How To: Estimate raster storage requirements for ArcSDE on Oracle


Intructions provided describe how to estimate raster storage requirements for ArcSDE on Oracle. Prior to importing large amounts of raster data into ArcSDE, it can be important to know in advance how much storage space is required. Storage requirements for ArcSDE rasters are influenced by several factors, including the color depth; number of bands; and loading parameters, such as tile size, compression, and reduced-resolution pyramids. Guidelines are provided for estimating raster storage requirements for ArcSDE on Oracle.


ArcSDE provides two methods for compressing image data to save space and improve performance: LZ77 and JPEG. The degree of compression depends on the distribution of pixel values in the image. Images with larger areas of similar colored pixels generally compress better than more heterogeneous images. To estimate storage requirements for ArcSDE rasters, it is necessary to load one or more sample images that are representative of the entire set in terms of size and heterogeneity and examine their storage usage in Oracle.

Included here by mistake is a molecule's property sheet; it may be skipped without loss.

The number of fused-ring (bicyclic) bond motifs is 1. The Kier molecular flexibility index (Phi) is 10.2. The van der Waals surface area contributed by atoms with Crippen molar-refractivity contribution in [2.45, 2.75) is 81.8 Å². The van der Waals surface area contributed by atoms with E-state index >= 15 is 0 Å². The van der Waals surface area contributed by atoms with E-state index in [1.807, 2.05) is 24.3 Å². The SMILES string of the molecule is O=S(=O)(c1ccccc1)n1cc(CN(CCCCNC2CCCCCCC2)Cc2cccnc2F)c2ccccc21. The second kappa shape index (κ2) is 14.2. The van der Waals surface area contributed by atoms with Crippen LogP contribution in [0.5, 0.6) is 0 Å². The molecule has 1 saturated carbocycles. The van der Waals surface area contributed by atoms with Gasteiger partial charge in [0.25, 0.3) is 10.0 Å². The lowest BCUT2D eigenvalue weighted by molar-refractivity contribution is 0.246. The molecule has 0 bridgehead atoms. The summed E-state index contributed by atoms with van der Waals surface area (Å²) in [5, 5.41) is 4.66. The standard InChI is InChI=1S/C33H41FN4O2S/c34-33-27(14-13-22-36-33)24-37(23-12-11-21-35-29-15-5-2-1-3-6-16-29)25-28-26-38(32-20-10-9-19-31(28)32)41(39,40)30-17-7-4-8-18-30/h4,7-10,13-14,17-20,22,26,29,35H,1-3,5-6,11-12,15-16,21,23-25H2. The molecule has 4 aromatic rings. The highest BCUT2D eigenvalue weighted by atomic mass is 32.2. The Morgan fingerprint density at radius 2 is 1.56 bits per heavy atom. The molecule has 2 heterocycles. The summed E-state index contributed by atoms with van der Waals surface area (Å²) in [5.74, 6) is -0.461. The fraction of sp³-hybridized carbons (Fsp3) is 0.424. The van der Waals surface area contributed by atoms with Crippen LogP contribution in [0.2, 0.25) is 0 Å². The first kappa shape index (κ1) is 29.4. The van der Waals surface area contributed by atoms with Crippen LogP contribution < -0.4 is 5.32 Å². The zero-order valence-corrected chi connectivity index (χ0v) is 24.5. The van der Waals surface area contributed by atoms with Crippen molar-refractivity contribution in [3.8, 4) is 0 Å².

1. Select a representative image and import it into ArcSDE using the same storage parameters that are used when importing the entire set of images.
  2. Analyze the raster table by right-clicking on the raster in ArcCatalog and selecting Analyze. Leave the checkbox for 'Raster Table' checked in the dialog box and click OK.
  3. Obtain the rastercolumn_id value from SDE.RASTER_COLUMNS table for the image that was just imported. Log in to SQLPlus as either the owner of the raster or as the SDE user and run the following query:
    SQL>SELECT rastercolumn_id from sde.raster_columns where table_name = ";"

  4. Run the following query using the value for the rastercolumn_id that was obtained in the step 3.
    SQL>SELECT SUM(bytes) / 1048576 size_in_megs FROM user_segments WHERE segment_name = 'SDE_BLK_<raster column id>';

  5. Multiply the value obtained in the previous step by the number of images to be imported.